Through these paintings we witness a group of hunter-gatherers develop into an idyllic agrarian society and the rise of a magnificent city and powerful empire on the same site. We see the violent sack of the city and, lastly, its desolate ruins. Cole ruminated on the struggle that drives the elevation and decline of societies.

The universe itself tends towards darkness; Father Time always wins

The paintings are a reminder of the rise and fall of civilisations, and the inescapable pull of entropy on all things. The universe itself tends towards darkness; Father Time always wins. But the effort to stave him off for another day may just be the story of the human species.

Despite the gradual recession of consciously philosophical history, some twentieth-century scholars kept the flame burning. Elie Kedourie, a gifted historian of the Middle East based at the London School of Economics, placed himself within the philosophical tradition of Michael Oakeshott, testing Oakeshott’s conviction that ambitious political reform tends to produce unintended consequences against historical events.

This, too, was history as philosophical tragedy. Anyone who reads Kedourie’s seminal 1956 work England and the Middle East, subjecting British policy in that region following the First World War to coruscating analysis, or his brilliant essays on the interplay between political aims and social realities, will come away chastened. Kedourie’s work constitutes a vivid demonstration of “philosophy teaching by examples”.

So what is at the core of philosophical history? Its defining feature is that, far from being fixated with narrow problems and granular detail, it uses them to fertilise exploration of bigger problems. It probes the most challenging issues, just like pure philosophy. And it grapples with conundrums to which there are no obvious or even achievable solutions.

Philosophical history is comfortable with this. Ambiguity is part of its appeal. Conclusions will necessarily be tentative; what matters is making the attempt. To do so requires a degree of imagination and a concern for primal impulses. Causes are teased out in ways that shed light on what it means to be human. It unites the philosophic drive to ask big questions with the historian’s ability to comb minute detail for evidence.

Importantly, the philosophical historian is willing to traverse what are now the arid deserts separating intellectual inquiry into distinctive academic disciplines. Where scholars have done this in recent decades, they have generally helicoptered in assistance from cultural studies and literary theory. One imagines that the state of the discipline would be healthier if philosophy had been to the fore.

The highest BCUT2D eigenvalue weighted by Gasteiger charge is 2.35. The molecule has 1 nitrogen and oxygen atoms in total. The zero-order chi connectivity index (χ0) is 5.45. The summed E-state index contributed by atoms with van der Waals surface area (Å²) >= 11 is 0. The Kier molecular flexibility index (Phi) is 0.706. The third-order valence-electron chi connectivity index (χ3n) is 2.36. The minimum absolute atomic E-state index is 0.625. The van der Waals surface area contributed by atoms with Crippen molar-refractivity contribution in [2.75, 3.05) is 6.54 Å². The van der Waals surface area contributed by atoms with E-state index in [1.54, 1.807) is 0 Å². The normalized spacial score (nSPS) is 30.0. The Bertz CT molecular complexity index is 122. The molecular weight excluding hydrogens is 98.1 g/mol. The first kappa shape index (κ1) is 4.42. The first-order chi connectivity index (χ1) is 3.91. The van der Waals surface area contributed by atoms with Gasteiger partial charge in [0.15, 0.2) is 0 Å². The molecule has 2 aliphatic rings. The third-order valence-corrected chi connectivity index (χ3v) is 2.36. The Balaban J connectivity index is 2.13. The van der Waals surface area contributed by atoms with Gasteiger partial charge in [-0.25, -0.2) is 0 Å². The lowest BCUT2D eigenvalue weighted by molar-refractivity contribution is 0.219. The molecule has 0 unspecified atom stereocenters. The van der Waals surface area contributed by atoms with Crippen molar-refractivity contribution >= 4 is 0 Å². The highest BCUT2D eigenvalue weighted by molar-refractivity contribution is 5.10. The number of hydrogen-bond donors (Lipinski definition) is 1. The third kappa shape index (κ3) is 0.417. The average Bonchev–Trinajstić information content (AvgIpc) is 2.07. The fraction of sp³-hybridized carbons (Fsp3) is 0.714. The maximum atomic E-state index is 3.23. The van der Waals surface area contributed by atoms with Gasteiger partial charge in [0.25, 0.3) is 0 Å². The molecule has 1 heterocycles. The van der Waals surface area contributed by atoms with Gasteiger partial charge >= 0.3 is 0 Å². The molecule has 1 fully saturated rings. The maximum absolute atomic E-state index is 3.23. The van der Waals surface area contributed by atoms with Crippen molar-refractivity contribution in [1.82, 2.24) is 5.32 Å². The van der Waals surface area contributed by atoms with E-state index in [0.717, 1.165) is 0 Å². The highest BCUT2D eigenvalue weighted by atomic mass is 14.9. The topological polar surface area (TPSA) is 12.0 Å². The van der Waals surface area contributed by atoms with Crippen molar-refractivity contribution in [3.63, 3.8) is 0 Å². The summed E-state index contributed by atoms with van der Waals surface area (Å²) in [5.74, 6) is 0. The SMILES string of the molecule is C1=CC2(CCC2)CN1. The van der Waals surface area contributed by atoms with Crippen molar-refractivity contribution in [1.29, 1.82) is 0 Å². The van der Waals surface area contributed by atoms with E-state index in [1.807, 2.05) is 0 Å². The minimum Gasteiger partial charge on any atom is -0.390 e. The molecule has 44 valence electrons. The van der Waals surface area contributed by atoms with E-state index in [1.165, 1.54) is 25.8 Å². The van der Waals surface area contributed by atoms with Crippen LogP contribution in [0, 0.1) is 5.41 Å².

In practice of course, nobody — not even the most gifted polymath — can hope to master more than a fraction of this knowledge. But the point is the ambition to range widely, and the willingness to search beyond the suffocating ethos of ever narrower specialisms. This remains integral to what Matthew Arnold described as the peerless value of education: exposing ourselves to “the best that has been thought and said”.

It is vital that the historical profession spells out what makes it distinctive

It is vital that the historical profession spells out what makes it distinctive, not least in an educational context in which many students query the “relevance” of a History degree and the transferable skills they will develop. In truth there is no more “relevant” subject, because history teaches us to reflect deeply on humanity itself. What is more “transferable” than that? Some will not like to hear this, but the pervasiveness of student anxieties serves as irrefutable proof that the profession has done a very poor job of conceptualising and communicating the wider value of the field.

History has been written in a kaleidoscopic array of ways. That is all to the good. Yet the historical work that has endured has very often been that which addresses timeless problems about the human condition.

For Gibbon, philosophical history requires a degree of intellectual altitude from which “he comprehends a great expanse of territory, of which he forms a clear and unique image”. Importantly, “other minds just as exact, but more confined, discern only a part of the expanse”. If more current historians were willing to pursue Gibbon’s “altitude”, the discipline would be all the stronger for it.